By Anna Davies
Credit cards can be an important financial tool. But if you've never carried a credit card before, you may have a difficult time deciding when and where you should apply. Whether you're setting out for college, considering a large purchase, or thinking about applying for a mortgage, here are times when having a credit card may help you manage your finances.
If you're actively budgeting each month, tracking expenses can be easier when you use a credit card. Consider using your credit card with a similar mindset as when you use your debit card and you may avoid spending more than you can afford to repay. Making a habit of saving receipts and checking your credit card balance once a week can help you keep track of what you've spent.
Price protection is another benefit that some credit cards offer. That means that if an item is bought in a store or online and the price drops, you may be entitled to a refund of the difference.
Many cards offer reward programs, including cash back on purchases, airline miles redeemable for travel discounts, or savings on gas, groceries, and other everyday purchases. Credit card holders who typically pay their statement balances in full and on time are most likely to earn the biggest rewards, so if you're a disciplined spender and budgeter, exploring a rewards credit card may be beneficial.
"Using a credit card for air miles or rebates works well if you pay your balance off in full each month," says Jay Schurman, a financial planner at Lincoln Financial Advisors in San Ramon, CA. But it's not always optimal to sign up for every reward card offer you receive. "You don't need more than one or two credit cards," says Schurman. "Choose the one that offers the best reward for your lifestyle choices."
Before you apply for a card, experts suggest taking a look at your last few months of purchases — if travel isn't a frequent expense but groceries and gas are, it may make sense to consider a card that offers cash back on purchases, rather than a travel-exclusive card. And no matter which reward card you choose, it can be smart to use those points to shop through your credit card rewards mall, which may allow you to buy gift cards, travel experiences, or products directly with the points you have accrued.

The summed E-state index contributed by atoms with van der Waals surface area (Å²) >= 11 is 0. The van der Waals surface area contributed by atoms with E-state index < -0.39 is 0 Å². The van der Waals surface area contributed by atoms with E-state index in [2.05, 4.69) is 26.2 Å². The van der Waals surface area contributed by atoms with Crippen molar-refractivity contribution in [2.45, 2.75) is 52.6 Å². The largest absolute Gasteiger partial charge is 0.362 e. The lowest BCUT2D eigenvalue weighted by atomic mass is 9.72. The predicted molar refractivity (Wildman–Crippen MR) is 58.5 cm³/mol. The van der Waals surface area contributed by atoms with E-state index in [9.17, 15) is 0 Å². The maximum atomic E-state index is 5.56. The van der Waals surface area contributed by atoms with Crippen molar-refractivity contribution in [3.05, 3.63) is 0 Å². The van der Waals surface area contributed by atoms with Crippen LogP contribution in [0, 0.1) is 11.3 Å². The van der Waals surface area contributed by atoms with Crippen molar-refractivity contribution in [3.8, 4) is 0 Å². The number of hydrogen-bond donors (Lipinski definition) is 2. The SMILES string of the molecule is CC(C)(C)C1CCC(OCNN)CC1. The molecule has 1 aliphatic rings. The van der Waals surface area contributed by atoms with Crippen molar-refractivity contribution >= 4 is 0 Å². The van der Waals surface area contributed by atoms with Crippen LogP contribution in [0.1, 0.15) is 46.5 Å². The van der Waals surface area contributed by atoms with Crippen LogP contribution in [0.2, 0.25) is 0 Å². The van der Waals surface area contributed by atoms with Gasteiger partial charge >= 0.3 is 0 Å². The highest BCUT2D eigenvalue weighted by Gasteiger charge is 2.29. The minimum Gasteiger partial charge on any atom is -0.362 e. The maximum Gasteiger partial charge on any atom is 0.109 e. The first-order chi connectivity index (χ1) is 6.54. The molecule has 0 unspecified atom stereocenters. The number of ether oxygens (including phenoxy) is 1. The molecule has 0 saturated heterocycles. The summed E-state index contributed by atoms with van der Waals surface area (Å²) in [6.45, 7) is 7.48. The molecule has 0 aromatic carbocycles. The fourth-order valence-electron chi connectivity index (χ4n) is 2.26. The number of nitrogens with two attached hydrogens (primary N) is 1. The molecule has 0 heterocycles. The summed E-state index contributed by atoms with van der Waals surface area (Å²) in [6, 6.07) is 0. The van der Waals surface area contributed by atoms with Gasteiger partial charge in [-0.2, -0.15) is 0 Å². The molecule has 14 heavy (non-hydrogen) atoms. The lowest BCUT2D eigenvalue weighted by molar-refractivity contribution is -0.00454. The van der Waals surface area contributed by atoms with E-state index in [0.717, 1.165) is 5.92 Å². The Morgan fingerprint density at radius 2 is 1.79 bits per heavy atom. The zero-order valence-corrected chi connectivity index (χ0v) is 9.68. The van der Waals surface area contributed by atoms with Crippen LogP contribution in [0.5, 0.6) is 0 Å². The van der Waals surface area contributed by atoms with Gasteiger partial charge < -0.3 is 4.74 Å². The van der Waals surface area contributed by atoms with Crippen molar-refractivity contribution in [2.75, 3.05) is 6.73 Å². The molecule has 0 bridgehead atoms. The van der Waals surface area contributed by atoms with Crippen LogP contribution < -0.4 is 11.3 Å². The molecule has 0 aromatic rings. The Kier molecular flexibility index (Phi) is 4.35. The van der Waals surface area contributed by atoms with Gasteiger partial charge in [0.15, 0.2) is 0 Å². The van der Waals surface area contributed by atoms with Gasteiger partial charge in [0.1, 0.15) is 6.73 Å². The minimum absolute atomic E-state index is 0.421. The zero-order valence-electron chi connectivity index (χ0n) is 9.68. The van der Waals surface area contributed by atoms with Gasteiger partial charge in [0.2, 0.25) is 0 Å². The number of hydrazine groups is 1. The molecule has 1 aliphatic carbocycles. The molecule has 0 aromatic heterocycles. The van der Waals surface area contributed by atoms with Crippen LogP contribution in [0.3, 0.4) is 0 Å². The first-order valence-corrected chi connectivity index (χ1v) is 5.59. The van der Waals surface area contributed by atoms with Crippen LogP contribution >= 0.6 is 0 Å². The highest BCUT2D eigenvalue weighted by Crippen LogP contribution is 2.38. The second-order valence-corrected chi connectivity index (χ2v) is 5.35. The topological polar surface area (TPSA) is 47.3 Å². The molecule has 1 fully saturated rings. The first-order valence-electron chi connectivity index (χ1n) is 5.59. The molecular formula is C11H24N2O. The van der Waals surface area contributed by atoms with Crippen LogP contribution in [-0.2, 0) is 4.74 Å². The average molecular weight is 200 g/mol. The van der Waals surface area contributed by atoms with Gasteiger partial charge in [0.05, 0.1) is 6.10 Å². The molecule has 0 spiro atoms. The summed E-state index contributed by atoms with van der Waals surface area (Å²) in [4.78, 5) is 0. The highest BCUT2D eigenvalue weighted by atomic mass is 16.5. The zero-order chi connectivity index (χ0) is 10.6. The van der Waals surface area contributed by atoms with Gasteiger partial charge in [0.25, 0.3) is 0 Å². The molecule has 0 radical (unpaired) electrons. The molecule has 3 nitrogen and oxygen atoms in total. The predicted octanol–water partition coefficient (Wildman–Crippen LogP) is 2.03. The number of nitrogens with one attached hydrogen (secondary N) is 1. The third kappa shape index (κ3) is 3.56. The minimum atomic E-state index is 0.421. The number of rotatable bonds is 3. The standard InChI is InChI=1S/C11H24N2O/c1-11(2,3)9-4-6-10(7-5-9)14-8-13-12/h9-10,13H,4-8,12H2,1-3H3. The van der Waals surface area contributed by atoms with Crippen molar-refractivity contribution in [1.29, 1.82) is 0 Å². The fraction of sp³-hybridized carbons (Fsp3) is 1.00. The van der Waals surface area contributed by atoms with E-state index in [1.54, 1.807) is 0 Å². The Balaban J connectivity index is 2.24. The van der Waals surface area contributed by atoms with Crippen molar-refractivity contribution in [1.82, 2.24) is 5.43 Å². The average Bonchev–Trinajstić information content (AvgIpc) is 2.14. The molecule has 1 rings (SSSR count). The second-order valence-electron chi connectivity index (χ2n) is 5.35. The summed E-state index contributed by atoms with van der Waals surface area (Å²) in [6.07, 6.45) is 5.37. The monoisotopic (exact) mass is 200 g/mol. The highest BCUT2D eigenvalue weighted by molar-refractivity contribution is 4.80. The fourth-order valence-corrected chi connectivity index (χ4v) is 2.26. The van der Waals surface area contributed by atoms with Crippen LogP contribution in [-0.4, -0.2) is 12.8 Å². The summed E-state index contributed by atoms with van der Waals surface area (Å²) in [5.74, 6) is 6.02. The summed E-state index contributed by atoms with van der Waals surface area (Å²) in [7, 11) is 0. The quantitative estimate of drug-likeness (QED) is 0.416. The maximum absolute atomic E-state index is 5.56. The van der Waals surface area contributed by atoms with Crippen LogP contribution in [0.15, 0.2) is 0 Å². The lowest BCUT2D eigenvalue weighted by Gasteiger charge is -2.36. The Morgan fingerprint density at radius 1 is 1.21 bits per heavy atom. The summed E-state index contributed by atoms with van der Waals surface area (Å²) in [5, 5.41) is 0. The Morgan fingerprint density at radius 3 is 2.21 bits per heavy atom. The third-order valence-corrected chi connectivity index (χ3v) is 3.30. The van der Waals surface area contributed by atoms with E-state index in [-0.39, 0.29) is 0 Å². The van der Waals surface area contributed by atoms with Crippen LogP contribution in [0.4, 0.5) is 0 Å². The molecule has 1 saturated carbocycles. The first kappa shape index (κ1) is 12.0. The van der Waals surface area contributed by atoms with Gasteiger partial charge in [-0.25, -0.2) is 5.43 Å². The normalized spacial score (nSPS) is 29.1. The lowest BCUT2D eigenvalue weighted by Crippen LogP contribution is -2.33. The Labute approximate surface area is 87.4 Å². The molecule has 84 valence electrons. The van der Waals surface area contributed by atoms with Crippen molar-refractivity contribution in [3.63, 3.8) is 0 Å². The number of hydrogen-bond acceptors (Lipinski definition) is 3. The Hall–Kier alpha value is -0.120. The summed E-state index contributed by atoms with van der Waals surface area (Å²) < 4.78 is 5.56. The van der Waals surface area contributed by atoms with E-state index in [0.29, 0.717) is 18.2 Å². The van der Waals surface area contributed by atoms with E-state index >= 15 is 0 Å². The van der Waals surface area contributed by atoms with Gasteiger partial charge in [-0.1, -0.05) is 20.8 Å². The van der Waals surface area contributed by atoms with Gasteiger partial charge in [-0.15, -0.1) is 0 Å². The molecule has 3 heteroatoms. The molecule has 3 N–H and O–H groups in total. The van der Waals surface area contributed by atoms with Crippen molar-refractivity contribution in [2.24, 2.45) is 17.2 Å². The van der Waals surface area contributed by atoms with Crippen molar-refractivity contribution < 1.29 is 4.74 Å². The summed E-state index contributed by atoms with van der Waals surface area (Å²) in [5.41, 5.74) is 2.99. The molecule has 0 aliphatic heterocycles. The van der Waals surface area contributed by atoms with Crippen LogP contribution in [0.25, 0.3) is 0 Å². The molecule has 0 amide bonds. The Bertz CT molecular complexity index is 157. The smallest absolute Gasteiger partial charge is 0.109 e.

Travel rewards credit cards can help cardholders earn benefits, but they can also protect members during trips. For example, using a travel rewards credit card may mean that you don't need to carry a large sum of cash when you reach your destination. In addition, your credit card issuer may also help if you lose your credit card or find that you were erroneously charged for a service. Complimentary travel insurance, reduced or waived checked bag fees, and other features can help protect cardholders and make travel more affordable.
While it's a smart habit to pay off your credit card balance in full each month, there are times when you may have a large or unexpected expense. A credit card can give you the ability to pay it off over time. Plus, because some credit cards offer damage or theft protection, you may rest easier knowing that your issuer has your back in case you have a problem later.
Before applying, make sure you have a plan in place to pay the bill in full. Consider a credit card that offers a low or promotional interest rate so you can minimize the amount you pay in interest rate charges, and read the terms and conditions carefully. Always pay your bill on time, since late payments can increase your interest rate and result in late fees.
College can be a great time to begin to build your credit history, as one aspect of your credit score is the length of time you've maintained an open account. "Building a good credit score comes from a responsible pattern of using credit," says Xavier Epps, owner of XNE Financial Advising, a Washington DC financial advisory firm.
If you've never had a credit card before, consider applying for a secured credit card. With a secured credit card, you'll pay a security deposit to access a credit line, but unlike a prepaid credit card, usage is reported to credit bureaus and may help establish credit. Once you have your card, consider setting it up to pay one recurrent bill — such as your phone bill or internet connection — and automate your credit card payment so you pay the balance in full each month.
For the right customer, a first credit card can help build credit history, and that can establish a sound foundation for bigger loans such as car loans and home loans. Many times, loan applicants with excellent credit scores and a strong borrowing history earn the lowest interest rates — and that may help save money. Support your effort to build excellent credit by always following the terms and conditions of your cardholder agreement, and by paying your statement on time and in full. As you gain credibility as a borrower, you'll find lenders may be more receptive when it's time to make the purchases that really count.
Anna Davies has written for The New York Times, Glamour, Marie Claire, Men's Health, Women's Health, Refinery29, and others.
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